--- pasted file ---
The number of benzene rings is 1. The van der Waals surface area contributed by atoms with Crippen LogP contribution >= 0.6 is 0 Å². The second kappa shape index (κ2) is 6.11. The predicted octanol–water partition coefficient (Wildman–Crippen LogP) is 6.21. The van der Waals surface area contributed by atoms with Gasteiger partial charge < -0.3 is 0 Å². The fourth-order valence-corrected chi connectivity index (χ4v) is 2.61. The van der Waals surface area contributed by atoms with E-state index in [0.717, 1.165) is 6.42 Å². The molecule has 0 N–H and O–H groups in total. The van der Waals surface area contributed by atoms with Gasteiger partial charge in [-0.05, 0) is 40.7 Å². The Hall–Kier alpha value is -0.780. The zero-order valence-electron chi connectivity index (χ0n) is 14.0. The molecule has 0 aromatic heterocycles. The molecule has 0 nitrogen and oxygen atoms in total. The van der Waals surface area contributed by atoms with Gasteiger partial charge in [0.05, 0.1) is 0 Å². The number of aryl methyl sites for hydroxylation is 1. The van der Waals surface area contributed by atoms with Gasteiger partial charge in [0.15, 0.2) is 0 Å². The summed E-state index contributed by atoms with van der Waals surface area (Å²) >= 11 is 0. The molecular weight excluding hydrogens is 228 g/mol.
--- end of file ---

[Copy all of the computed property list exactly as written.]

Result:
The number of benzene rings is 1. The van der Waals surface area contributed by atoms with Crippen LogP contribution >= 0.6 is 0 Å². The second kappa shape index (κ2) is 6.11. The predicted octanol–water partition coefficient (Wildman–Crippen LogP) is 6.21. The van der Waals surface area contributed by atoms with Gasteiger partial charge < -0.3 is 0 Å². The fourth-order valence-corrected chi connectivity index (χ4v) is 2.61. The van der Waals surface area contributed by atoms with E-state index in [0.717, 1.165) is 6.42 Å². The molecule has 0 N–H and O–H groups in total. The van der Waals surface area contributed by atoms with Gasteiger partial charge in [-0.05, 0) is 40.7 Å². The Hall–Kier alpha value is -0.780. The zero-order valence-electron chi connectivity index (χ0n) is 14.0. The molecule has 0 aromatic heterocycles. The molecule has 0 nitrogen and oxygen atoms in total. The van der Waals surface area contributed by atoms with Gasteiger partial charge in [0.05, 0.1) is 0 Å². The number of aryl methyl sites for hydroxylation is 1. The van der Waals surface area contributed by atoms with Gasteiger partial charge in [0.15, 0.2) is 0 Å². The summed E-state index contributed by atoms with van der Waals surface area (Å²) >= 11 is 0. The molecular weight excluding hydrogens is 228 g/mol.